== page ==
Tim Geithner confirms what Austrian School economists have been blowing the whistle about all along:
Mr. Geithner: “But I would say there were three types of broad errors of policy and policy both here and around the world. One was that monetary policy around the world was too loose too long. And that created this just huge boom in asset prices, money chasing risk. People trying to get a higher return. That was just overwhelmingly powerful.”
Mr. Rose: “It was too easy.”
Mr. Geithner: “It was too easy, yes. In some ways less so here in the United States, but it was true globally. Real interest rates were very low for a long period of time.”
Mr. Rose: “Now, that’s an observation. The mistake was that monetary policy was not by the Fed, was not . . .”
Mr. Geithner: “Globally is what matters.”
Mr. Rose: “By central bankers around the world.”
Mr. Geithner: “Remember as the Fed started — the Fed started tightening earlier, but our long rates in the United States started to come down — even were coming down even as the Fed was tightening over that period of time, and partly because monetary policy around the world was too loose, and that kind of overwhelmed the efforts of the Fed to initially tighten. Now, but you know, we all bear a responsibility for that. I’m not trying to put it on the world.”
And I fully concur with this conclusion that follows in this WSJ article:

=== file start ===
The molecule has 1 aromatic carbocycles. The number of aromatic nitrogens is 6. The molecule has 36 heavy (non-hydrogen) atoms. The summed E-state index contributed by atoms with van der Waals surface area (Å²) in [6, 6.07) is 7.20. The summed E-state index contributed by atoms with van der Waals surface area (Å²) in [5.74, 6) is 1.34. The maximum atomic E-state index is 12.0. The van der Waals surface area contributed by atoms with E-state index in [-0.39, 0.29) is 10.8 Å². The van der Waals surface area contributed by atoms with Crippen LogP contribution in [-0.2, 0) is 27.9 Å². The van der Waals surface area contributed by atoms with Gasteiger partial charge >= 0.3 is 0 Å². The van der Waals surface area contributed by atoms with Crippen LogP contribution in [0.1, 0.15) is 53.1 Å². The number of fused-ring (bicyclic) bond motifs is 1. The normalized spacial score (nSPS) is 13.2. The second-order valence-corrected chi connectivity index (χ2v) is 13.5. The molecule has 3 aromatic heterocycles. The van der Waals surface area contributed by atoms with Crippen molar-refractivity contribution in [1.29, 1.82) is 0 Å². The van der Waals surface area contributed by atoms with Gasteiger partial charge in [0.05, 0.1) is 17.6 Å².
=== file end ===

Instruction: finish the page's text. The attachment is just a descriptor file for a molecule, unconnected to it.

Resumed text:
The Washington crowd has tried to place all of the blame for the panic on bankers, the better to absolve themselves. But as Mr. Geithner notes, Fed policy flooded the world with dollars that created a boom in asset prices and inspired the credit mania. Bankers made mistakes, but in part they were responding rationally to the subsidy for credit created by central bankers.
Another former Treasury official just confirmed the same:
The Fed helped to trigger the current financial crisis by keeping rates too low for too long, Taylor said.
“Low interest rates led to the acceleration of the housing boom,” he said. “The boom then resulted in the bust, with delinquencies, foreclosures and toxic assets on the balance sheet of financial institutions in the United States and other countries.”
Taylor said that though policy makers were well intended, they were mistaken in trying to “fine-tune” the economy after about a quarter of a century during which long and deep recessions had been avoided.
For more details see Credit Expansion Policy … always a good read for anyone who wants to understand the root cause of the financial crisis. Back in October 07 I concluded that article with:
As long as the central banks keep pursuing this policy, there is no need to be surprised when the next credit crunch occurs. Neither is there any need to be surprised about the fact that all countermeasures taken by the government will turn out to be utter failures that will accomplish nothing but aggravate the crisis. For if the cause of the problem has been too much government intervention, then more government intervention will only add to it.